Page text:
This brings us to a question that is often asked but never answered. Where does that put us today? The truth is that we really don’t know. The colonials couldn’t have told you April 18th that tomorrow they would become Americans, and I can’t tell you today when things will change for us, but I believe that tensions are high and the powder keg is not far from being lit. Our version of the events of April 19th could be just around the corner, or it could be years away, but a relatively small chain of events could happen at any time. It could have been Ruby Ridge, Waco, or the Bundy Ranch, and it could just as easily be in my home state with the seemingly imminent passing of I-594.

My hope is that your take-away from this is that maybe we should sweat the small stuff a little more. I don’t mean you should stress about every little thing that happens, but you should be aware that those little things can add up to more than the sum of their parts. In your work life, remember that all the little things can add up be they good or bad. Saying hello to everyone and little complements can really make it a much more positive place just like the opposite is true. In the rest of your life, be just as aware of the small things because you never know what the next Miriam’s Corner is going to be. Stay vigilant and maybe sweat the little stuff a little bit more.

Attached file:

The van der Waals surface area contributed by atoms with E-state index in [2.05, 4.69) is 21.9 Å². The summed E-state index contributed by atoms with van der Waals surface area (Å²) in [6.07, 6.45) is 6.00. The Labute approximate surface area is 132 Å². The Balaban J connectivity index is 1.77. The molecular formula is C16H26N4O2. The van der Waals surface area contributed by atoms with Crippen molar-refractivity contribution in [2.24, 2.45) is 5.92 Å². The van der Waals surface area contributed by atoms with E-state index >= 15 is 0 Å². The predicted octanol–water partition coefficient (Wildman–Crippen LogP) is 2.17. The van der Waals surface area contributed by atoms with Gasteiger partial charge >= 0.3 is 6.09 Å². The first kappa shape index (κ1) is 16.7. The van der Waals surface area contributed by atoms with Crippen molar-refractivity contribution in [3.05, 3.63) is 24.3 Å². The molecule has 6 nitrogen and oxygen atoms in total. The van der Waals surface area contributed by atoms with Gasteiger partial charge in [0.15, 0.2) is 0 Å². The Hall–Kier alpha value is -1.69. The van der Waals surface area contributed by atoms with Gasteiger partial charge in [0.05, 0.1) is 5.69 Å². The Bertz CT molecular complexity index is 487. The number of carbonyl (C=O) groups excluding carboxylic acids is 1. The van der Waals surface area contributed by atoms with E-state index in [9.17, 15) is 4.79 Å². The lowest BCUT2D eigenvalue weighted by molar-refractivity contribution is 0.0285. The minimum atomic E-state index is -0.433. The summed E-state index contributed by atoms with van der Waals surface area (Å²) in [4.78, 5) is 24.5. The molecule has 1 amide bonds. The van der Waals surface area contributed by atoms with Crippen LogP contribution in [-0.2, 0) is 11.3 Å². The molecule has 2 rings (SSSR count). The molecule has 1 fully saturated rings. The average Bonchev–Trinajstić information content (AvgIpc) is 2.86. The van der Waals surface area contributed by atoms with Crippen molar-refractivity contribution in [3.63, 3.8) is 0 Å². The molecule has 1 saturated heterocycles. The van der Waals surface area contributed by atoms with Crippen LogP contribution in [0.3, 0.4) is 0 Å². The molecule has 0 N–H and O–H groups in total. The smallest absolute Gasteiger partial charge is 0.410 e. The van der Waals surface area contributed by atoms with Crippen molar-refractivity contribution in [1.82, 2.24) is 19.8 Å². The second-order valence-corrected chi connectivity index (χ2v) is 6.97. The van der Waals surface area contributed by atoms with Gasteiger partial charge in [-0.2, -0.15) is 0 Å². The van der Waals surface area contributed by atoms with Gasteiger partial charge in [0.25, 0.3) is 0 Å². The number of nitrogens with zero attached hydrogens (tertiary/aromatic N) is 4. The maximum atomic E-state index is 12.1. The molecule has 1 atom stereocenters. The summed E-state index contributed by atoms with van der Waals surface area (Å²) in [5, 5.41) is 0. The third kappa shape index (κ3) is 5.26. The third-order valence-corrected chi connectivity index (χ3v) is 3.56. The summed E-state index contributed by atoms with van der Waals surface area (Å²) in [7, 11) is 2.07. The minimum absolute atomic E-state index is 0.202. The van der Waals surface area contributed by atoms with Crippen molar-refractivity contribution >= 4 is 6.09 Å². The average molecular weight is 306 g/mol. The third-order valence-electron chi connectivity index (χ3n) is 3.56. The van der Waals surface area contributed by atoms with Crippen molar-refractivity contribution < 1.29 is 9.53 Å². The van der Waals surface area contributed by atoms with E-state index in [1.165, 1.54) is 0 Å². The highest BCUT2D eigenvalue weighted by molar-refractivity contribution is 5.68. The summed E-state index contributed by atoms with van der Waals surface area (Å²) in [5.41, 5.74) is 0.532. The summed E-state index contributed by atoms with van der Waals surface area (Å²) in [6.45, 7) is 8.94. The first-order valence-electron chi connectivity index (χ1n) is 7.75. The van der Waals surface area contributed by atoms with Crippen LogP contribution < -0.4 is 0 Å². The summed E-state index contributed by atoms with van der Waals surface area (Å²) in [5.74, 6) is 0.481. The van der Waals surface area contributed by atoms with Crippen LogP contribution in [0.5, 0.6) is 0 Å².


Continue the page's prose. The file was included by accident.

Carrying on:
~BSB

Quote of the Day – Karl Denninger (8/15/2014)

A very large number of black people aren’t rioters and thugs just like a very large number of white people don’t go around pointing machine guns at people and kidnapping them.  The common thread among all of those who don’t do the nasty things is that they’re not criminals, and have an inherent civil right to resist violence attempted against their person — a right that is constantly under assault by those who do commit the evil acts, whether they happen to have magical blue suits on or not.

Karl Denninger – Let’s (Properly) Rewrite A News Story

August 14, 2014


[First go read the whole thing, it’s absolutely worth it and illustrates one of my biggest problems with law enforcement and how they’re treated. Here’s an illustrative picture of exactly what he’s talking about.

Outrage In Missouri Town After Police Shooting Of 18-Yr-Old Man

K, all read up? Here is another recent incident:

image33